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The German Shepherd Dog Breed – Tattoos

While I was working on a third part to my articles about the different lines of the German Shepherd dog breed, I diverted my attention to another topic when I joined a some forums dedicated to the German Shepherd dog and after commenting that German Shepherds had to be tattooed and getting so many responses from owners of GSDs, breeders and fans of the breed which had doubts about my comment, I decided I had to write about this before I continued with the other article.

First let’s make something very clear. It is a fact that GSDs born in the United States on or after January 1st 2005 must be tattooed or they must have a microchip identification. Normally the tattoo goes in the right ear. These tattoos should be at least five numbers or 5 letters; or a combination of numbers and letters. They may be a unique tattoo number chosen by the owner, or the breeder may obtain a seven digit tattoo from the American organizations. The tattoo has to be verified by a licensed veterinarian. Another important point is that the tattoo or microchip number has to be certified on the original four generation pedigree. The main reason for this is to record a permanent identification of all GSDs born in the USA.

In most countries in the world, with the exception of the United States and very few other countries, national registries obey the rules that the Fédération Cynologique Internationale sets. The FCI is a world canine organization which is dedicated to promote and preserve purebred dogs. It also links all dog clubs around the world with the intention of having uniform breed standards.

The Verein fur Deutsche Schaferhunde, or the German Shepherd Dog Club in Germany, also called the SV, is the parent club of this breed and it is also the most extensive and most diligent club dedicated to a specific breed in the world. The SV is an active member of the World Union of SV’s, also known as the WUSV. The WUSV in is a member of the FCI. The main function of the WUSV is to serve as a link to the SV (in Germany) and to connect German Shepherd clubs worldwide to the Fédération Cynologique Internationale.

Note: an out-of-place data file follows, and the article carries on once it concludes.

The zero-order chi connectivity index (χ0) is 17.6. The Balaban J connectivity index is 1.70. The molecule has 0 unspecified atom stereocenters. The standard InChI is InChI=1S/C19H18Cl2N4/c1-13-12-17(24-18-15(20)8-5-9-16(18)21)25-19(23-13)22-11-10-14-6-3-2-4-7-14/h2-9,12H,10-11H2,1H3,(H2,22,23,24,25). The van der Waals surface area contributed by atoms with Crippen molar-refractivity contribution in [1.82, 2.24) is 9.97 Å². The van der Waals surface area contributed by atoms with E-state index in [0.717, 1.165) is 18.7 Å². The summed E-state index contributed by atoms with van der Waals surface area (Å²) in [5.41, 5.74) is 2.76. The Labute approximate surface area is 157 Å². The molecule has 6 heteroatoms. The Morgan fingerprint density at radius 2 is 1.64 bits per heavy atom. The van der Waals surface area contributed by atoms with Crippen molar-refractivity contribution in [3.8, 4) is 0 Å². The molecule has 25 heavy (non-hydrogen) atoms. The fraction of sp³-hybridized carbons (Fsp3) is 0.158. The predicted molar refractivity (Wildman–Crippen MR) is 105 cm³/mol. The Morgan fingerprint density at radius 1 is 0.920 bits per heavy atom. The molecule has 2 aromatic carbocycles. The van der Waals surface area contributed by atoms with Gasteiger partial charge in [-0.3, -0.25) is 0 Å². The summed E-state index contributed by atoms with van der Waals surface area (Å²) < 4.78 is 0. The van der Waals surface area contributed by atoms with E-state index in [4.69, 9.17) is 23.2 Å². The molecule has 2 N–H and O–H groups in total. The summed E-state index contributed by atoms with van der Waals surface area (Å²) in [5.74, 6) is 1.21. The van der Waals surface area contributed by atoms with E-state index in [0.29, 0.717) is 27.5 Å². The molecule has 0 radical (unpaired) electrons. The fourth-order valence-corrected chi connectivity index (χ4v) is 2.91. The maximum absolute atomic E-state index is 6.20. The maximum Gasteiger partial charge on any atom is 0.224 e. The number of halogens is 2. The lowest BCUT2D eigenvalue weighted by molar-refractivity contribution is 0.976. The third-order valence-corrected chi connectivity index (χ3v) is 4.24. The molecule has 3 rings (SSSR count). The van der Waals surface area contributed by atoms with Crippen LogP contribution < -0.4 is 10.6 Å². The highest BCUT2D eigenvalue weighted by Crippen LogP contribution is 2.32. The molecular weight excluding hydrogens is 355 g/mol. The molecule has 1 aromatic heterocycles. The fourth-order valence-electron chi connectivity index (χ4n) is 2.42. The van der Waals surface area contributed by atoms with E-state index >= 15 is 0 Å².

The American Kennel Club doesn’t follow the rules set by the FCI. Because of this, the United Schutzhund Clubs of America, known as the USA, is the main social organization in the United States dedicated to the protection and preservation of this breed. The USA, being a member of the WUSV, has established itself as the only GSD breed registry in the United States that abides by the international rules of the Fédération Cynologique Internationale and promotes an SV-USA registry. The United Schutzhund Clubs of America demands that all German Shepherd dogs be tattooed between the age of six and eight weeks.

I believe if a GSD is only registered in the American Kennel Club, it probably doesn’t require a tattoo. However, as I have mentioned in other articles, GSDs which are not registered in a national registry that obeys the rules of the FCI have probably not been bred in accordance to the breed’s standard dictated by the SV. Because of this, it is my belief that German Shepherds of American lines shouldn’t really be called German Shepherds.

The main reason why the German Shepherd dog breed is one of the most popular breeds in the world still, after more than one hundred years, is because of these Clubs and their rules. These rules ensure that all German Shepherds are bred according to the standard of the breed.



Source by Enrique Navarro

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Written by frank

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